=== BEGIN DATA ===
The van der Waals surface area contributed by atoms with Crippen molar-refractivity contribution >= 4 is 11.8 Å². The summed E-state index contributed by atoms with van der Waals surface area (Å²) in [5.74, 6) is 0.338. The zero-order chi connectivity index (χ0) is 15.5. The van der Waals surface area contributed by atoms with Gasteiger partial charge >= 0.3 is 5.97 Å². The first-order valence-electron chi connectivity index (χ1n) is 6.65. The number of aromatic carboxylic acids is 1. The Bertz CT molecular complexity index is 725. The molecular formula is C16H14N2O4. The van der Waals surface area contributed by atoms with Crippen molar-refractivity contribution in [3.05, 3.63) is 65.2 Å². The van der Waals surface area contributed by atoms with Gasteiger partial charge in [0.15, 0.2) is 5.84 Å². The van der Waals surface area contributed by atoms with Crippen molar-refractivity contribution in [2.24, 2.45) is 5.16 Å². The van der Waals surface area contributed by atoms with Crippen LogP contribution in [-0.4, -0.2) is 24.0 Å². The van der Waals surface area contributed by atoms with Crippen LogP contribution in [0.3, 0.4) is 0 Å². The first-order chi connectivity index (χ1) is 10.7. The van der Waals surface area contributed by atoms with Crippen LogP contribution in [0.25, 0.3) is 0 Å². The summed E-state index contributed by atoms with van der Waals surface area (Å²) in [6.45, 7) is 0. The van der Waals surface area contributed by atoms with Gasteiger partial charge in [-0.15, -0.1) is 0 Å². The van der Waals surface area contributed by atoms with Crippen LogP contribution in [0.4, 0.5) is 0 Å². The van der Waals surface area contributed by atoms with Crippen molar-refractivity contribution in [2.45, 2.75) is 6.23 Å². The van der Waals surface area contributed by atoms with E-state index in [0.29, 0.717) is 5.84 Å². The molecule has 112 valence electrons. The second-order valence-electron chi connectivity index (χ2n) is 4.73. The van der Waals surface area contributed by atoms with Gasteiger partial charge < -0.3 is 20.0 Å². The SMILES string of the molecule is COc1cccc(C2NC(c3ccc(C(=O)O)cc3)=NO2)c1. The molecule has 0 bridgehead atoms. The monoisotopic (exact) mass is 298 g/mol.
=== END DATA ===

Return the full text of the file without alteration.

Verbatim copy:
The van der Waals surface area contributed by atoms with Crippen molar-refractivity contribution >= 4 is 11.8 Å². The summed E-state index contributed by atoms with van der Waals surface area (Å²) in [5.74, 6) is 0.338. The zero-order chi connectivity index (χ0) is 15.5. The van der Waals surface area contributed by atoms with Gasteiger partial charge >= 0.3 is 5.97 Å². The first-order valence-electron chi connectivity index (χ1n) is 6.65. The number of aromatic carboxylic acids is 1. The Bertz CT molecular complexity index is 725. The molecular formula is C16H14N2O4. The van der Waals surface area contributed by atoms with Crippen molar-refractivity contribution in [3.05, 3.63) is 65.2 Å². The van der Waals surface area contributed by atoms with Gasteiger partial charge in [0.15, 0.2) is 5.84 Å². The van der Waals surface area contributed by atoms with Crippen molar-refractivity contribution in [2.24, 2.45) is 5.16 Å². The van der Waals surface area contributed by atoms with Crippen LogP contribution in [-0.4, -0.2) is 24.0 Å². The van der Waals surface area contributed by atoms with Crippen LogP contribution in [0.3, 0.4) is 0 Å². The first-order chi connectivity index (χ1) is 10.7. The van der Waals surface area contributed by atoms with Crippen LogP contribution in [0.25, 0.3) is 0 Å². The summed E-state index contributed by atoms with van der Waals surface area (Å²) in [6.45, 7) is 0. The van der Waals surface area contributed by atoms with Gasteiger partial charge in [-0.15, -0.1) is 0 Å². The van der Waals surface area contributed by atoms with Crippen LogP contribution in [0.4, 0.5) is 0 Å². The van der Waals surface area contributed by atoms with Crippen molar-refractivity contribution in [2.45, 2.75) is 6.23 Å². The van der Waals surface area contributed by atoms with E-state index in [0.29, 0.717) is 5.84 Å². The molecule has 112 valence electrons. The second-order valence-electron chi connectivity index (χ2n) is 4.73. The van der Waals surface area contributed by atoms with Gasteiger partial charge < -0.3 is 20.0 Å². The SMILES string of the molecule is COc1cccc(C2NC(c3ccc(C(=O)O)cc3)=NO2)c1. The molecule has 0 bridgehead atoms. The monoisotopic (exact) mass is 298 g/mol.